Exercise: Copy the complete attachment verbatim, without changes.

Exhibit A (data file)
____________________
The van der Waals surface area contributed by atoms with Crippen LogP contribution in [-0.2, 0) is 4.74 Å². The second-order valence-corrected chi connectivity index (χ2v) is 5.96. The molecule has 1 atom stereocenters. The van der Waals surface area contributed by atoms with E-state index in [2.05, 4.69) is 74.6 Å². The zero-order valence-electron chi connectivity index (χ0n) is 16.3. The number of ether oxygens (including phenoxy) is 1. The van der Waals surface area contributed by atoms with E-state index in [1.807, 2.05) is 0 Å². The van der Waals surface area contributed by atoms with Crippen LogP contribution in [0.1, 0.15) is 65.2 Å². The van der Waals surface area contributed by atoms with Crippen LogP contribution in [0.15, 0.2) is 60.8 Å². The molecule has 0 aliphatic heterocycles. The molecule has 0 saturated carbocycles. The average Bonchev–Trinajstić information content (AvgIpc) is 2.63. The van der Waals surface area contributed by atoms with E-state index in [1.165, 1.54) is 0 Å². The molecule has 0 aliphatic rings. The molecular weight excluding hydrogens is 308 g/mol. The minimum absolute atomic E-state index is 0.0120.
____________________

The van der Waals surface area contributed by atoms with Crippen LogP contribution in [-0.2, 0) is 4.74 Å². The second-order valence-corrected chi connectivity index (χ2v) is 5.96. The molecule has 1 atom stereocenters. The van der Waals surface area contributed by atoms with E-state index in [2.05, 4.69) is 74.6 Å². The zero-order valence-electron chi connectivity index (χ0n) is 16.3. The number of ether oxygens (including phenoxy) is 1. The van der Waals surface area contributed by atoms with E-state index in [1.807, 2.05) is 0 Å². The van der Waals surface area contributed by atoms with Crippen LogP contribution in [0.1, 0.15) is 65.2 Å². The van der Waals surface area contributed by atoms with Crippen LogP contribution in [0.15, 0.2) is 60.8 Å². The molecule has 0 aliphatic heterocycles. The molecule has 0 saturated carbocycles. The average Bonchev–Trinajstić information content (AvgIpc) is 2.63. The van der Waals surface area contributed by atoms with E-state index in [1.165, 1.54) is 0 Å². The molecule has 0 aliphatic rings. The molecular weight excluding hydrogens is 308 g/mol. The minimum absolute atomic E-state index is 0.0120.